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Monthly Nature Almanac
May Hike of the Month: Sawhill Ponds
Spring is bustin' out all over at Sawhill Ponds. Migratory birds have returned and are completely engaged in the rituals of courtship and mating. Watch for fluffy yellow Canada Goose goslings following their parents around like little beads on a string. You may see several kinds of ducks, including Mallards and Gadwalls and some small black duck-like birds called American Coots (which are actually more closely related to cranes than ducks!) Northern Orioles weave bag-like hanging nests in trees. With luck, you might catch a glimpse of the elusive American Bittern. These small brownish herons lurk among rushes and cattails but are very well camouflaged. You may also hear Bullfrogs droning and Striped Chorus Frogs cheeping. Western Painted Turtles bask on logs, but disappear with a soft splash if you approach too closely.
Baby Prairie Dogs in May
Watch for baby Black-tailed Prairie Dogs this month. Although the babies were born in late February, they remained underground under the strict care of their mother, who had to protect them from other prairie dogs. Strangely, female prairie dogs will look for any opportunity to destroy the young of other females, even close relatives as long as they remain in the burrow. But as soon as the babies emerge into the sun, females appear to forget their differences and cooperatively suckle each other's offspring.
Many other baby animals will be born this month, including Chipmunks, Skunks and Mule Deer.
Tents in the Bushes
In May, look for small silken tents in chokecherry and wild plum bushes around OSMP. The tents are the communal homes of Eastern Tent Caterpillars, furry spotted larvae that grow up to be tan-colored moths. The tents help protect the caterpillars from predators, especially parasitic wasps and flies that would lay eggs on their bodies; and also help trap humidity and solar heat to keep the larvae warm. Early in the morning, you may see a host of caterpillars basking in the morning sun just below the outermost silken layer of the tent. When they are warm enough, the caterpillars exit the tent en masse and begin eating the host plant’s leaves. As soon as they are full, they retire to the warm safety of the tent to digest their meal in peace. They may feed two or three times a day.
As the caterpillars grow, they continue to add to the tent, gradually making it bigger. When they are ready to pupate, they leave the tent and crawl off by themselves to find a safe location in a crevice or under a stone, where they spin a small silken cocoon. They hatch out as adults several weeks later. Adult moths are very short lived, and are unable to feed themselves. Males may survive for up to a week, but females die after laying their eggs. Tiny larvae begin to develop in the egg masses during the summer, but become dormant and wait through the fall and winter before hatching the following spring.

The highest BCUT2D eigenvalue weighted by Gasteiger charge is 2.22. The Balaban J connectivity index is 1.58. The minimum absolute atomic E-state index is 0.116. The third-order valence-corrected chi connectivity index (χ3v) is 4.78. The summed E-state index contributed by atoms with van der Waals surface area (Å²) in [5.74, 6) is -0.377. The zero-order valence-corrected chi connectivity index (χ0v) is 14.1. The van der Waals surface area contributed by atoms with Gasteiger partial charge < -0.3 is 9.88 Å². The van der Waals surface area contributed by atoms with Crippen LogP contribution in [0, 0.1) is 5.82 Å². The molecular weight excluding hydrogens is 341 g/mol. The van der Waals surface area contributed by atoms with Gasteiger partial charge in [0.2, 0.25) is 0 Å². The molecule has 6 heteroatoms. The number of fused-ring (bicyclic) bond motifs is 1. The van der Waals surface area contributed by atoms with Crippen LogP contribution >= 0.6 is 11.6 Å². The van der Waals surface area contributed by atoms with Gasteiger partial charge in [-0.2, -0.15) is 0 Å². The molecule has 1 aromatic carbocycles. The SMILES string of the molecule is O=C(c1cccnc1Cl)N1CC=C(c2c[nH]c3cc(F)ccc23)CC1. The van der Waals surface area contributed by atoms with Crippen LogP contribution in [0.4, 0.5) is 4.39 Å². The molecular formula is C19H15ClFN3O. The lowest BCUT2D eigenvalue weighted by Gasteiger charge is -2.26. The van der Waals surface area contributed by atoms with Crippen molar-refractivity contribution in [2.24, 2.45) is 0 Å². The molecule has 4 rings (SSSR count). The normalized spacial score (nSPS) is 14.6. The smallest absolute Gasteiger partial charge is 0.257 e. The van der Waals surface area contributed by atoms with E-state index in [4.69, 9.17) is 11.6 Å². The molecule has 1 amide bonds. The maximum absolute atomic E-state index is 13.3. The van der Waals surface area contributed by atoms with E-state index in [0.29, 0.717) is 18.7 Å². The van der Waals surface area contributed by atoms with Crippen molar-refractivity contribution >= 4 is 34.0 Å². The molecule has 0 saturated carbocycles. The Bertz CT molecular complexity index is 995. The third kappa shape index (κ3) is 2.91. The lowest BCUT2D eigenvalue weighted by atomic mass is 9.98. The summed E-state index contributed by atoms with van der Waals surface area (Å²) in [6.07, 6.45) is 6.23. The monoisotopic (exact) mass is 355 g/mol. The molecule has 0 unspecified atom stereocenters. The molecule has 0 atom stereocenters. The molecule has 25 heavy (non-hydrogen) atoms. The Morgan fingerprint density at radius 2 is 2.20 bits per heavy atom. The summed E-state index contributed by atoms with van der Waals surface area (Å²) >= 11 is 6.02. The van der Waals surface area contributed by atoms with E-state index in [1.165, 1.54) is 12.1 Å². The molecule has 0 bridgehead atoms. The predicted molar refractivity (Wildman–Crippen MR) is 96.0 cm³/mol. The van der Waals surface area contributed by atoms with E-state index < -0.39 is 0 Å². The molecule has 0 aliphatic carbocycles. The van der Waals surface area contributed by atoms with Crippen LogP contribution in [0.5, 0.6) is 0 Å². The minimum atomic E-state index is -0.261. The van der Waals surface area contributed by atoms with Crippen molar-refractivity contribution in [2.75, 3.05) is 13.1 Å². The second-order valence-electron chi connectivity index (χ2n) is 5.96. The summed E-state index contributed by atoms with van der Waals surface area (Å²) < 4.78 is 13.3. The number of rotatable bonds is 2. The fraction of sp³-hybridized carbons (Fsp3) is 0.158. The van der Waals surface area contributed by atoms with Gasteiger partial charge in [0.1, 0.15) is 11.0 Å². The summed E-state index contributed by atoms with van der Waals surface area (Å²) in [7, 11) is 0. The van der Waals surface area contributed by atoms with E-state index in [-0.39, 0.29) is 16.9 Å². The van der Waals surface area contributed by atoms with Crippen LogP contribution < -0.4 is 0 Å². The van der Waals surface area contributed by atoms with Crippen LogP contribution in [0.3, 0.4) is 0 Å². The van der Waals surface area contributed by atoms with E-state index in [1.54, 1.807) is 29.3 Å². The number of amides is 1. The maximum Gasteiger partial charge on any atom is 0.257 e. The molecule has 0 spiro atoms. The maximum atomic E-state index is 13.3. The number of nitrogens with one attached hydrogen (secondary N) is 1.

Tent caterpillar moths provide food to a wide variety of animals, including birds, bats and other insects. The damage they do to the shrubs is usually minimal. Please do not tear down the tents or interfere with the caterpillars: they are one of the many fascinating animals that makes OSMP so special.
What April Showers Brought
May is wildflower month! Hiking on just about any trail will introduce you to some of the beauties of the season. On the prairie, you'll see fields of Golden Banner, some of the first small White Fleabane Asters, white and purple Larkspur, yellow crowns of the parsley-like Musineon, and the tiny flowers of Ball Cacti. In moist areas, look for the lavender blooms of Wild Iris and delicate pink Shooting Stars. Higher in the mountains, you may still find patches of Spring Beauty and Rocky Mountain Candytuft but before long these will be replaced by large patches of azure-flowered Blue Mist Penstemon. But watch out: Poison Ivy is starting to leaf out as well.
Myrtle Spurge - a Brutal Beauty
During April, the cheerful yellow flowers of Myrtle Spurge, or Donkeytail Spurge, begin appearing in gardens all over Boulder. This plant is one of the state's most invasive noxious weeds. Its cultivation is illegal in Colorado and citizens in Boulder should remove it, or could face a fine. This insidious pest creeps from home gardens onto Open Space land, where it is nearly impossible to eradicate. If you want to help Colorado's ecosystems, start by removing any traces of Myrtle Spurge from your property-- but wear gloves. The plant produces a very toxic latex sap which can burn skin and cause agony if accidentally rubbed into the eyes.
Once you have ripped all the Myrtle Spurge out of your garden, you can learn how to garden with Boulder's native wildflowers. There are many local species that make fine additions to your yard: ground cover, large blossoms, shrubs and trees. They have been growing in this climate untended for thousands of years, so they easily shrug off the worst weather Boulder can dish up. Drought? No problem. OSMP staff who have gone native in their own gardens have created an extensive plant list with species-specific growing tips. Dare to go native.
The Last Word
"Teaching a child not to step on a caterpillar is as valuable to the child as it is to the caterpillar."
- Bradley Miller